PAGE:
In the Tsuboya neighborhood, you can casually enjoy traditional pottery experience. “Yachimun” means “pottery” in Okinawan dialect.
From the 14th century to the 16th century, when foreign trade was flourishing, Okinawa imported a large amount of ceramics from China and southern countries. At that time, the technique of Nanban-yaki was also spread widely, and became the catalyst for today's pottery culture.
Since then, Yachimun is one of Okinawa's traditional crafts with a long history of 600 years. The town of Tsuboya is one of the main kilns, and the pottery made in this area is called "Tsuboya ware".
In recent years, many modern and well-designed items have been created, and are becoming popular as fashionable Okinawan souvenirs.
Yachimun is popular as unique tableware and as a thoughtful souvenir. In addition to shopping, we also recommend the "pottery experience" at Tsuboya.
When it comes to hands-on experiences, people tend to focus on "marine activities," but this Yachimun experience is actually gaining popularity.
Tsuboya is dotted with hands-on facilities where you can experience pottery making. If you are traveling to Okinawa during the winter season, rainy season, or typhoon season, check it out. You can also experience hand forming, potter's wheel, painting, and making a three-dimensional and brave shisa.
One of the most popular experiences is Shisa-lion making. Depending on the workshop, you can challenge various shapes such as the standard standing Shisa, the expressive Men Shisa, and the easy-to-use dish Shisa. It's an experience of about 2 hours, but the teacher will follow you well, so it's safe for those who are new to pottery and children.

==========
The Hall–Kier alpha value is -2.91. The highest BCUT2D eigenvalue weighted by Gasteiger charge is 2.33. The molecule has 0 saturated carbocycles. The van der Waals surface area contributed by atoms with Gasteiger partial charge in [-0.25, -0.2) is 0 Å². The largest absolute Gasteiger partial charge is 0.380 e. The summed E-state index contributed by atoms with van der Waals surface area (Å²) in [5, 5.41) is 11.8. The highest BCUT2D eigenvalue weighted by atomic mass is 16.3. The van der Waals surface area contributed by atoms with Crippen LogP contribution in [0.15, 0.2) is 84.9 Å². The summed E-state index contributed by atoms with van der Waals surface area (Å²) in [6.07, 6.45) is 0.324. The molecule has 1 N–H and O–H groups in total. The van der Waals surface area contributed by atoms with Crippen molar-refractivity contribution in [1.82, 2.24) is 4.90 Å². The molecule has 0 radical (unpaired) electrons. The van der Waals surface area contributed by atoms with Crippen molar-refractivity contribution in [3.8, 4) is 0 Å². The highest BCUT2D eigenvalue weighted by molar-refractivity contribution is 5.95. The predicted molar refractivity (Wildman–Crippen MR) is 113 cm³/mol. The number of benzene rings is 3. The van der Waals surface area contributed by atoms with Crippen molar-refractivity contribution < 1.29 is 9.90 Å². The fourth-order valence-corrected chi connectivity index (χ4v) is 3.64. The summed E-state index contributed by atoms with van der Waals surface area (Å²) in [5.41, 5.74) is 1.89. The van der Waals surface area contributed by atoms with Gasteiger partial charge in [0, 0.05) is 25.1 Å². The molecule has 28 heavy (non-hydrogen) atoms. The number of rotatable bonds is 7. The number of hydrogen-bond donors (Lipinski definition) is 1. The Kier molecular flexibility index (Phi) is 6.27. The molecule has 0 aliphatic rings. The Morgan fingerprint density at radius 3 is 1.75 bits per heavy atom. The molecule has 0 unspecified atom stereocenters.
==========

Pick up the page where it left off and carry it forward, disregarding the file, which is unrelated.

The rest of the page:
Recommended for those who don't have time to make cups and bowls using a full-fledged potter's wheel. This can be made in a short time of 30 to 60 minutes, so the advantage is that you can casually experience it during your trip.
Also, the third painting experience. This is the contents of drawing your favorite pictures and letters on the plate prepared in advance. Using a traditional Tsuboya-yaki glaze on a plate, pictures and letters are applied with a brush.
Shisa, the symbol of Okinawa and a guardian deity, and tableware with a soft texture. It's fun to look for your favorites in stores as a tourist, but if you make them yourself, you'll have a different kind of fun and create memories.
■ Basic information
Name: Yachimun Pottery Experience
Origin: 14th-16th century
Area: Tsuboya Yachimun Street
Date: Held all year round
Participation fee: 3,000 yen per person (estimate)
■ Experience content
・Shisa-lion making (about 2 hours)
・Making bowls and cups (about 1 hour)
・ Painting experience (about 1 hour)
■ Areas with connections
Tsuboya neighborhood (Naha City, Okinawa Prefecture)
*The above costs are estimates.
Please check the website for details.